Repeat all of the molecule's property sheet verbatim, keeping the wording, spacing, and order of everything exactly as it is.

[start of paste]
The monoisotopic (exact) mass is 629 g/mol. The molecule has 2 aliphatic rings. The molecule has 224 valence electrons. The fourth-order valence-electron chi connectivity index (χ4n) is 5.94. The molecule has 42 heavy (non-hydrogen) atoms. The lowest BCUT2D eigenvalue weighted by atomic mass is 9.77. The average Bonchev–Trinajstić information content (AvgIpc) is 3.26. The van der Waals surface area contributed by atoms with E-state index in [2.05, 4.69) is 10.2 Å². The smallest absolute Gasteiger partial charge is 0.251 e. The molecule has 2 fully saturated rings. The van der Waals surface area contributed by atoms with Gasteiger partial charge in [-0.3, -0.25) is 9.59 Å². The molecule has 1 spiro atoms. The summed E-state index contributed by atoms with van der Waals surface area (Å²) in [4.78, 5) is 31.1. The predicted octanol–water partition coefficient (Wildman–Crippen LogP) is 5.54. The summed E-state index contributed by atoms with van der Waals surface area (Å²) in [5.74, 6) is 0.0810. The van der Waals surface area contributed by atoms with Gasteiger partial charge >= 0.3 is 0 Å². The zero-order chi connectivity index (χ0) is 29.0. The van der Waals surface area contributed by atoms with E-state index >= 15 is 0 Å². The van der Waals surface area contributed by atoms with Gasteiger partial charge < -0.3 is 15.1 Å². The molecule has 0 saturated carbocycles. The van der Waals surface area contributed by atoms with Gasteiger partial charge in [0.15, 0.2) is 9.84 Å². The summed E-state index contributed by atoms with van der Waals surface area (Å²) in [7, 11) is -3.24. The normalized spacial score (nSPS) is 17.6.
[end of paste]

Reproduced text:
The monoisotopic (exact) mass is 629 g/mol. The molecule has 2 aliphatic rings. The molecule has 224 valence electrons. The fourth-order valence-electron chi connectivity index (χ4n) is 5.94. The molecule has 42 heavy (non-hydrogen) atoms. The lowest BCUT2D eigenvalue weighted by atomic mass is 9.77. The average Bonchev–Trinajstić information content (AvgIpc) is 3.26. The van der Waals surface area contributed by atoms with E-state index in [2.05, 4.69) is 10.2 Å². The smallest absolute Gasteiger partial charge is 0.251 e. The molecule has 2 fully saturated rings. The van der Waals surface area contributed by atoms with Gasteiger partial charge in [-0.3, -0.25) is 9.59 Å². The molecule has 1 spiro atoms. The summed E-state index contributed by atoms with van der Waals surface area (Å²) in [4.78, 5) is 31.1. The predicted octanol–water partition coefficient (Wildman–Crippen LogP) is 5.54. The summed E-state index contributed by atoms with van der Waals surface area (Å²) in [5.74, 6) is 0.0810. The van der Waals surface area contributed by atoms with Gasteiger partial charge >= 0.3 is 0 Å². The zero-order chi connectivity index (χ0) is 29.0. The van der Waals surface area contributed by atoms with E-state index >= 15 is 0 Å². The van der Waals surface area contributed by atoms with Gasteiger partial charge < -0.3 is 15.1 Å². The molecule has 0 saturated carbocycles. The van der Waals surface area contributed by atoms with Gasteiger partial charge in [0.15, 0.2) is 9.84 Å². The summed E-state index contributed by atoms with van der Waals surface area (Å²) in [7, 11) is -3.24. The normalized spacial score (nSPS) is 17.6.